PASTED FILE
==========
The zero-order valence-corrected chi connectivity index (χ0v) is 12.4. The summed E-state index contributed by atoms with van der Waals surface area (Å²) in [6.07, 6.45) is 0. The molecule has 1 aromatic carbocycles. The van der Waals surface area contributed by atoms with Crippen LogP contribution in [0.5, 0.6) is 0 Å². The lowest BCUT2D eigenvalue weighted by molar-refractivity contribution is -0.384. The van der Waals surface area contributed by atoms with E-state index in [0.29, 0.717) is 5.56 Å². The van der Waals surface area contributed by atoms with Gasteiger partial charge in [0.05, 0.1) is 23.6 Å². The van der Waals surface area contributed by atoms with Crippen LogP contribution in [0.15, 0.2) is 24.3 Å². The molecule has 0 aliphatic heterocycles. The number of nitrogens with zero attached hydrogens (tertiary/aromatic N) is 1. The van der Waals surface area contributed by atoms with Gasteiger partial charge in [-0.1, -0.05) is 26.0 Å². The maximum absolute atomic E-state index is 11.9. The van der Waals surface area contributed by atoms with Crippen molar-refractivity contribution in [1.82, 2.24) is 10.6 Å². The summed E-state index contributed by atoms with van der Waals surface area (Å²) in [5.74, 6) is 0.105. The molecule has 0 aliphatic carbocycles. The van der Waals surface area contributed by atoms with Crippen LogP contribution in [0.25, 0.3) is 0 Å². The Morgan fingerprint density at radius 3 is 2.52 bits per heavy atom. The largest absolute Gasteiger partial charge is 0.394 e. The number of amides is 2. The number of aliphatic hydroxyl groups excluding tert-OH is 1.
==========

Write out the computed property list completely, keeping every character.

The zero-order valence-corrected chi connectivity index (χ0v) is 12.4. The summed E-state index contributed by atoms with van der Waals surface area (Å²) in [6.07, 6.45) is 0. The molecule has 1 aromatic carbocycles. The van der Waals surface area contributed by atoms with Crippen LogP contribution in [0.5, 0.6) is 0 Å². The lowest BCUT2D eigenvalue weighted by molar-refractivity contribution is -0.384. The van der Waals surface area contributed by atoms with E-state index in [0.29, 0.717) is 5.56 Å². The van der Waals surface area contributed by atoms with Gasteiger partial charge in [0.05, 0.1) is 23.6 Å². The van der Waals surface area contributed by atoms with Crippen LogP contribution in [0.15, 0.2) is 24.3 Å². The molecule has 0 aliphatic heterocycles. The number of nitrogens with zero attached hydrogens (tertiary/aromatic N) is 1. The van der Waals surface area contributed by atoms with Gasteiger partial charge in [-0.1, -0.05) is 26.0 Å². The maximum absolute atomic E-state index is 11.9. The van der Waals surface area contributed by atoms with Crippen molar-refractivity contribution in [1.82, 2.24) is 10.6 Å². The summed E-state index contributed by atoms with van der Waals surface area (Å²) in [5.74, 6) is 0.105. The molecule has 0 aliphatic carbocycles. The van der Waals surface area contributed by atoms with Crippen LogP contribution in [0.25, 0.3) is 0 Å². The Morgan fingerprint density at radius 3 is 2.52 bits per heavy atom. The largest absolute Gasteiger partial charge is 0.394 e. The number of amides is 2. The number of aliphatic hydroxyl groups excluding tert-OH is 1.